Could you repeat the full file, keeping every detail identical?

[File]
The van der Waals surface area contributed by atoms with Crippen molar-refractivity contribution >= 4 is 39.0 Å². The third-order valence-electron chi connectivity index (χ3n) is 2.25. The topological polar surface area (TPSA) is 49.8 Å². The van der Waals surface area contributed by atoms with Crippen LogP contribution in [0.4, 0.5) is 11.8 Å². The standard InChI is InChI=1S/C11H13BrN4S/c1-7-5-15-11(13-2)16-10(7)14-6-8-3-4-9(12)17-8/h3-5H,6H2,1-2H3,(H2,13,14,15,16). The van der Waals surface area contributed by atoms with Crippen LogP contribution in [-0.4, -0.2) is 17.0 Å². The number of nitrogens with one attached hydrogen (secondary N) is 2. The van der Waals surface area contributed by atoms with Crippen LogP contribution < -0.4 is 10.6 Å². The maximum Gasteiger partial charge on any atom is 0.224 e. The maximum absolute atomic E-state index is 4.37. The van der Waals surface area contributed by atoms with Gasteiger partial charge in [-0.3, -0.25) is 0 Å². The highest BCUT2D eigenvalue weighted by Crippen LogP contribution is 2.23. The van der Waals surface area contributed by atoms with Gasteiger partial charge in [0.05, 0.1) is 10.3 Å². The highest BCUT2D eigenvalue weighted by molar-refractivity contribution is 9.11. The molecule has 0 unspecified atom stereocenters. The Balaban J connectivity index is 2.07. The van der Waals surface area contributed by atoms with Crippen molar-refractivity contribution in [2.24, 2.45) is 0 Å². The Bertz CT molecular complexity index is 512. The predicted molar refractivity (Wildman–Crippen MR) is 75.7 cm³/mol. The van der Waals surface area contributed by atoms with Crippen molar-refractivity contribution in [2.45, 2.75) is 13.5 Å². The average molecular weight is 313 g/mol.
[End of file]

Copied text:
The van der Waals surface area contributed by atoms with Crippen molar-refractivity contribution >= 4 is 39.0 Å². The third-order valence-electron chi connectivity index (χ3n) is 2.25. The topological polar surface area (TPSA) is 49.8 Å². The van der Waals surface area contributed by atoms with Crippen LogP contribution in [0.4, 0.5) is 11.8 Å². The standard InChI is InChI=1S/C11H13BrN4S/c1-7-5-15-11(13-2)16-10(7)14-6-8-3-4-9(12)17-8/h3-5H,6H2,1-2H3,(H2,13,14,15,16). The van der Waals surface area contributed by atoms with Crippen LogP contribution in [-0.4, -0.2) is 17.0 Å². The number of nitrogens with one attached hydrogen (secondary N) is 2. The van der Waals surface area contributed by atoms with Crippen LogP contribution < -0.4 is 10.6 Å². The maximum Gasteiger partial charge on any atom is 0.224 e. The maximum absolute atomic E-state index is 4.37. The van der Waals surface area contributed by atoms with Gasteiger partial charge in [-0.3, -0.25) is 0 Å². The highest BCUT2D eigenvalue weighted by Crippen LogP contribution is 2.23. The van der Waals surface area contributed by atoms with Gasteiger partial charge in [0.05, 0.1) is 10.3 Å². The highest BCUT2D eigenvalue weighted by molar-refractivity contribution is 9.11. The molecule has 0 unspecified atom stereocenters. The Balaban J connectivity index is 2.07. The van der Waals surface area contributed by atoms with Crippen molar-refractivity contribution in [2.24, 2.45) is 0 Å². The Bertz CT molecular complexity index is 512. The predicted molar refractivity (Wildman–Crippen MR) is 75.7 cm³/mol. The van der Waals surface area contributed by atoms with Crippen molar-refractivity contribution in [2.45, 2.75) is 13.5 Å². The average molecular weight is 313 g/mol.